Ariel, and Other Poems

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Bunce & Brother, 1855 - 316 pages
 

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Page xx - Ye elves of hills, brooks, standing lakes, and groves ; And ye that on the sands with printless foot Do chase the ebbing Neptune, and do fly him, When he comes back...
Page xix - Some heavenly music, (which even now I do,) To work mine end upon their senses, that This airy charm is for, I'll break my staff, Bury it certain fathoms in the earth, And, deeper than did ever plummet sound, I'll drown my book.
Page xx - Where the bee sucks, there suck I : In a cowslip's bell I lie ; There I couch '. When owls do cry, On the bat's back I do fly After summer, merrily : Merrily, merrily, shall I live note, Under the blossom that hangs on the bough.
Page xv - I can give not what men call love, But wilt thou accept not The worship the heart lifts above And the Heavens reject not, The desire of the moth for the star, Of the night for the morrow, The devotion to something afar From the sphere of our sorrow...
Page 39 - A dim veil hangs over the landscape and flood, And the hills are all mellowed in haze, While Fall, creeping on like a monk 'neath his hood, Plucks the thick-rustling wealth of the maize.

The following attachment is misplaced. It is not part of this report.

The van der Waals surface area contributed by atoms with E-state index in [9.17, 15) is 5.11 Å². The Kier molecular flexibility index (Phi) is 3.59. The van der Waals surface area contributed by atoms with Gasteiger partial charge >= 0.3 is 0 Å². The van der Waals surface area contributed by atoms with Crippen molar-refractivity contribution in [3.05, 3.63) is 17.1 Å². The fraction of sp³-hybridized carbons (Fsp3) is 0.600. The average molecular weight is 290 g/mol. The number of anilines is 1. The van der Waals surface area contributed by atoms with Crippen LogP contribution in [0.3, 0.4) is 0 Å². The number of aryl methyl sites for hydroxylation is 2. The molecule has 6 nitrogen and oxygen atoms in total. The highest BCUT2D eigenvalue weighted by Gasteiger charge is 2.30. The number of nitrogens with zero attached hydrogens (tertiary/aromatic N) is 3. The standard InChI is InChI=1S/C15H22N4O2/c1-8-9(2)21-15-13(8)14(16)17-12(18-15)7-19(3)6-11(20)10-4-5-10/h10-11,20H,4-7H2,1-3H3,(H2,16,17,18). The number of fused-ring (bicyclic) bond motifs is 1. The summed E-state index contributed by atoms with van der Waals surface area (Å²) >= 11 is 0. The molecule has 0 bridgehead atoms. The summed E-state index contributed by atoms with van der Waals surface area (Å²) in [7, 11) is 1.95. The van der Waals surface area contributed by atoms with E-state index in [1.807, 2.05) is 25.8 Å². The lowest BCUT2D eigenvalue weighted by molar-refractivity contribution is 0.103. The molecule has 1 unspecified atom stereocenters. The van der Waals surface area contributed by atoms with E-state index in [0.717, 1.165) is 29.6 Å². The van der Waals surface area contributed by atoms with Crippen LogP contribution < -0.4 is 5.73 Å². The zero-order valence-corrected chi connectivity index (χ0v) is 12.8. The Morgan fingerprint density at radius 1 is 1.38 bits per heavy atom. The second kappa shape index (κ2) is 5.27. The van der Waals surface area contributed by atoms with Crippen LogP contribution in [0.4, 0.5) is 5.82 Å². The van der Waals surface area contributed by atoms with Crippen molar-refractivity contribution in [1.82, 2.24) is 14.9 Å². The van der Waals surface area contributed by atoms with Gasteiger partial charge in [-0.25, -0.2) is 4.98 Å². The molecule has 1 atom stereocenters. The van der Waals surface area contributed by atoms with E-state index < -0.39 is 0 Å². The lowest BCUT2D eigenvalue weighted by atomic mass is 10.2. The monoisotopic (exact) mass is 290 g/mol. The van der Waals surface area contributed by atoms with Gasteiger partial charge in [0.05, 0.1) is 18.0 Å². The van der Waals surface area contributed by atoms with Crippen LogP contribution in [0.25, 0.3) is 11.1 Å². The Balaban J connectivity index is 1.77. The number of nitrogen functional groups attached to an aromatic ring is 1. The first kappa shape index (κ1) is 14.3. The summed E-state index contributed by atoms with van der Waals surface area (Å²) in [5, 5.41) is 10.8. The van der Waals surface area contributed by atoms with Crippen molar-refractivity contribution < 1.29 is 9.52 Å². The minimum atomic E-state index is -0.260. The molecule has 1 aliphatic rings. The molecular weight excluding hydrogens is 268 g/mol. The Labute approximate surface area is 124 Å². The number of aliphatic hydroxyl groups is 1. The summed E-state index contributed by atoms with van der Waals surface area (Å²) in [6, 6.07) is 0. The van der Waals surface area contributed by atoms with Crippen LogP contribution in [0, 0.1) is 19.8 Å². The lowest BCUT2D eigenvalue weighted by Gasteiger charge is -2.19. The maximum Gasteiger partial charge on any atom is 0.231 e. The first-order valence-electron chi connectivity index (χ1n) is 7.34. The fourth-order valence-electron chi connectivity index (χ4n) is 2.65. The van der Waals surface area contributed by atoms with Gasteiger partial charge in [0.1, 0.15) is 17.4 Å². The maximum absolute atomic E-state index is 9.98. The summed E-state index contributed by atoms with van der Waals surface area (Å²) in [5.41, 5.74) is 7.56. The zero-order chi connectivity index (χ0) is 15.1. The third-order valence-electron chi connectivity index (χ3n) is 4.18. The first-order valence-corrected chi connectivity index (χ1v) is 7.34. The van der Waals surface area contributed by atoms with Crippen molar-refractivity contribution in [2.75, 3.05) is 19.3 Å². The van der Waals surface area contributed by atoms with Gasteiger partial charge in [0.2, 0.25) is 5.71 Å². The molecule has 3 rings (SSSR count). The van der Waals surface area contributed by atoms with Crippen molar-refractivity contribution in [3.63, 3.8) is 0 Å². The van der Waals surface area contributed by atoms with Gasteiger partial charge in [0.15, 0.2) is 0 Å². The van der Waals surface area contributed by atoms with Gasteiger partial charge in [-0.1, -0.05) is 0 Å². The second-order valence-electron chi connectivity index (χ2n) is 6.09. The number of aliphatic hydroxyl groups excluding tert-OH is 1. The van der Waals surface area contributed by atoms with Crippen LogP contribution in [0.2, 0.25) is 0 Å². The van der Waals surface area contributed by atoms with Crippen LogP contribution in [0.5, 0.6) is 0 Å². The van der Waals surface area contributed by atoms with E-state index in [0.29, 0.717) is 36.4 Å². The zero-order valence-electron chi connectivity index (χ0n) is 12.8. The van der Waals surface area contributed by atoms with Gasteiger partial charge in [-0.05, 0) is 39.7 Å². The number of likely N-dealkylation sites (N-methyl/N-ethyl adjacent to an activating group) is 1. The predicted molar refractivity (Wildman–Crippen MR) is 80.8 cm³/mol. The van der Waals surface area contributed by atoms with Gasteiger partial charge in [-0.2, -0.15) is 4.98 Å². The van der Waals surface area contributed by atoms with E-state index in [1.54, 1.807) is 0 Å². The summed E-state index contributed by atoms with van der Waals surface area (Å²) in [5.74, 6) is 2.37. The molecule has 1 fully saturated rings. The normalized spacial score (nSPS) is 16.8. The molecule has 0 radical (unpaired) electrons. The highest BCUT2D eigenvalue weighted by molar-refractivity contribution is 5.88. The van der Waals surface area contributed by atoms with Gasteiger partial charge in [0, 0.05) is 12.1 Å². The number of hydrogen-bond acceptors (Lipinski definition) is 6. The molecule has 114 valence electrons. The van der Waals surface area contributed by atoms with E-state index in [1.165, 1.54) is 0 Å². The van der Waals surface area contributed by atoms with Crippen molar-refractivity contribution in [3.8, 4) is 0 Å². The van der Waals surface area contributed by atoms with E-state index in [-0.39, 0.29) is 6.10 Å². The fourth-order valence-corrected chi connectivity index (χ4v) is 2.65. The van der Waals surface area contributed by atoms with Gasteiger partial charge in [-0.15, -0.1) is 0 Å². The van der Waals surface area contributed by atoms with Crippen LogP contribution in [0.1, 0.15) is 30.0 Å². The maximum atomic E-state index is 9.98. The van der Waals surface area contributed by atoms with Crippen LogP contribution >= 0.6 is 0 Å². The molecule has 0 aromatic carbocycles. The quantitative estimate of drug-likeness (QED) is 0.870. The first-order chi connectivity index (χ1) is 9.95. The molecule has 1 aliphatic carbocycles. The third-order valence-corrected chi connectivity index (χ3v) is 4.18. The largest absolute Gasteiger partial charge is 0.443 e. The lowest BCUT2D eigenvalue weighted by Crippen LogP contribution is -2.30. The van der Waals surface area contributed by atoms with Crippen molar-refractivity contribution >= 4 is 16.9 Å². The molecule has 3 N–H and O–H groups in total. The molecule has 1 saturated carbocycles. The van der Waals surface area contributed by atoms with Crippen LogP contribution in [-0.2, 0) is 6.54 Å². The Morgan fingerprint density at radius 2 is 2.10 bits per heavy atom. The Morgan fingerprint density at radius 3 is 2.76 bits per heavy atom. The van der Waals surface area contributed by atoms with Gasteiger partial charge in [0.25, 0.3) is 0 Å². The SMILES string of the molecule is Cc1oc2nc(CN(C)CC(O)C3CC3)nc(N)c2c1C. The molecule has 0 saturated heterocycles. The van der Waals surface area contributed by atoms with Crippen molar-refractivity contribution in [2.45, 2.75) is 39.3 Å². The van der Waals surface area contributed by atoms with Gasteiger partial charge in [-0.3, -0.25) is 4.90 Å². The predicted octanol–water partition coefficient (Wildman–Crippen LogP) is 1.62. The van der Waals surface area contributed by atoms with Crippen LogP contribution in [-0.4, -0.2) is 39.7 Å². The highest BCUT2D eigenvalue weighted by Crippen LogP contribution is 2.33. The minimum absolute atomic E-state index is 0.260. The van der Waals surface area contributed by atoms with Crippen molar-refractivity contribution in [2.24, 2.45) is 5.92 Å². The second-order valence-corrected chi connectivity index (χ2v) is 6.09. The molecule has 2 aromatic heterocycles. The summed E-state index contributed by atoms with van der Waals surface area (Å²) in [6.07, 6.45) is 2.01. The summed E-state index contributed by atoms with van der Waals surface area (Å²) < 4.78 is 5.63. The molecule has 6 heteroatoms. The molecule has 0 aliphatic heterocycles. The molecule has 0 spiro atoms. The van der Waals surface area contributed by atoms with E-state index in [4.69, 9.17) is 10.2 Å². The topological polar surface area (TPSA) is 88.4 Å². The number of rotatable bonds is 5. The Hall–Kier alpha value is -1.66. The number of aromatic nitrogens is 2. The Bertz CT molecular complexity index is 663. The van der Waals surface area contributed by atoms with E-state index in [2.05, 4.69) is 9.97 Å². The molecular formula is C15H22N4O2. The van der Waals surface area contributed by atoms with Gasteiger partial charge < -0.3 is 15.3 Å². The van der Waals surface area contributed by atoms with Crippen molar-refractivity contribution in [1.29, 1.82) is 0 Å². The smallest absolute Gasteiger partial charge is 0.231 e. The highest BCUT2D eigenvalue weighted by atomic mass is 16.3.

Page xx - I have bedimm'd The noontide sun, call'd forth the mutinous winds, And 'twixt the green sea and the azur'd vault Set roaring war...
Page 41 - And all their echoes mourn. The willows and the hazel copses green Shall now no more be seen Fanning their joyous leaves to thy soft lays. As killing as the canker to the rose...
Page 39 - ... sheep, hedged away from the maize. With springtime and culture, in martial array It waves its green broadswords on high, And fights with the gale, in a fluttering fray, And the sunbeams, which fall from the sky ; It strikes its green blades at the zephyrs at noon, And at night at the swift-flying fays...
Page 39 - O'er the heads of the cloud-kissing oak ; Near the skirt of the grove, where the sturdy arm swings The axe till the old giant sways, And echo repeats every blow as it rings, Shoots the green and the glorious maize ! There buds of the buckeye in spring are the first, And the willow's gold hair then appears, And snowy the cups of the dogwood that burst By the red bud.
Page 39 - The ploughman is cheered by the finch on the bough, And the blackbird doth follow his tread. And idle, afar on the landscape descried. The deep-lowing kine slowly graze. And nibbling the grass on the sunny hillside Are the sheep, hedged away from the maize. With spring-time and culture, in martial array It waves its green broadswords on high, And fights with the gale, in a fluttering fray, And the sunbeams, which fall from the sky ; It...

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